The Pagan Origins of Father’s Day

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A wee bit late, but pertinent nevertheless!

Father’s Day was originally a pagan holiday, the Great Sky-Father’s Day. Part of the week of celebrations leading up to the summer solstice, the day was give over to celebrating the Sky-Father’s providing for his human children with his rich gifts of sun and rain. Gifts of sacrificial goats and sheep (recognizable by the festive ribbons bound about their necks) were supplemented with prayers for his continued guidance in the human journey towards spiritual adulthood.

The precise transition to the Father’s Day we know today is lost in the mists of time, but it seems that several generations of Christian priests gradually attempted to neutralize the pagan rituals by focusing on the literal steps of the ceremonies, rather than their spirutual meanings. The passing of celebratory garlands from sons to fathers was retained, and reemphasized as the central act of the Great Sky-Father’s celebration, rather than the sacrifices and prayers. As part of this reinterpretation, the practice of tying ribbons was moved from the animals to the fathers, and appears to be recognizably the origin of the custom of giving ties on Father’s Day.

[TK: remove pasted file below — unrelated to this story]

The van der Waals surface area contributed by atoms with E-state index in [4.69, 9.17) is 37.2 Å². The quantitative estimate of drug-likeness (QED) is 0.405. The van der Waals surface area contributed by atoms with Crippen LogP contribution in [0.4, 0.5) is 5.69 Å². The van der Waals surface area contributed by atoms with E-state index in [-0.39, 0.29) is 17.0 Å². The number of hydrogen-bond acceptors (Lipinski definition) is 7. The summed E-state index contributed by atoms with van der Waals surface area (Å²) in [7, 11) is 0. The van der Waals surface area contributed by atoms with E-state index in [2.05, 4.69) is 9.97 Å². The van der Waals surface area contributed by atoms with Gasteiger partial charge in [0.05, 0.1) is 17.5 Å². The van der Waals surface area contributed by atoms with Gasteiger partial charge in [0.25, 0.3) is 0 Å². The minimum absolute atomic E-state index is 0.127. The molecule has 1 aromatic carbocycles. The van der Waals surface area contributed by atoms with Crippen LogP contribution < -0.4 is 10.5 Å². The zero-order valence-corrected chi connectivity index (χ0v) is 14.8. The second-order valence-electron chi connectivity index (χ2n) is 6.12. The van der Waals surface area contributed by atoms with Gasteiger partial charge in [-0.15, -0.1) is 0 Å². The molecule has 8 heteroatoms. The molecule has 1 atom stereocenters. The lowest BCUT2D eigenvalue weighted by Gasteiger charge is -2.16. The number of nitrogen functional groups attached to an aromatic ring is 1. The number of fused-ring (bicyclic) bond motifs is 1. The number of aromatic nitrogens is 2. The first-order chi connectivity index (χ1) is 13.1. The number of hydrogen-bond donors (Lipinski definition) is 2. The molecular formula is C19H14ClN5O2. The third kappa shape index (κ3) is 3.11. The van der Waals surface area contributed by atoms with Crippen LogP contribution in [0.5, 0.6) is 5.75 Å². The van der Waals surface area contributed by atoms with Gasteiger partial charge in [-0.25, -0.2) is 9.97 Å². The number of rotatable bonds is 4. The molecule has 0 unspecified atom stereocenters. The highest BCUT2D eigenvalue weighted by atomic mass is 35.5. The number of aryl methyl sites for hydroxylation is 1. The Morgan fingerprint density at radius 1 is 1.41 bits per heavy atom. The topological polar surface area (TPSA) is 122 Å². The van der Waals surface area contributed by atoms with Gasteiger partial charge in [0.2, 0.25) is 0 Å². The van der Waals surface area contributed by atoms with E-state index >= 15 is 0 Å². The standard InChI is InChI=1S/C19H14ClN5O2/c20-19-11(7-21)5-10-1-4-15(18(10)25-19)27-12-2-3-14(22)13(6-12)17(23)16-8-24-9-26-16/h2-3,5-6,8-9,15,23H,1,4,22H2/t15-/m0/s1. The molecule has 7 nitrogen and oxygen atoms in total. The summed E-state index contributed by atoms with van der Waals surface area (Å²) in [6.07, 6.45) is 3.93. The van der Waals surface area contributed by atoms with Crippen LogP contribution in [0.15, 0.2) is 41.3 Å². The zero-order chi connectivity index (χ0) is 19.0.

-Thanks to for this informative piece!

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Posted on June 16th 2014 in Uncategorized

2 Responses to “The Pagan Origins of Father’s Day”

  1. Faith Says:

    Hi . I have emailed you 3 times since Saturday Oct. 25 I don’t know if my messages are going through. I want to give you my # so we can talk.


  2. Mohammed the Christian Says:

    Everyone should apologize for celebrations of holidays like these.

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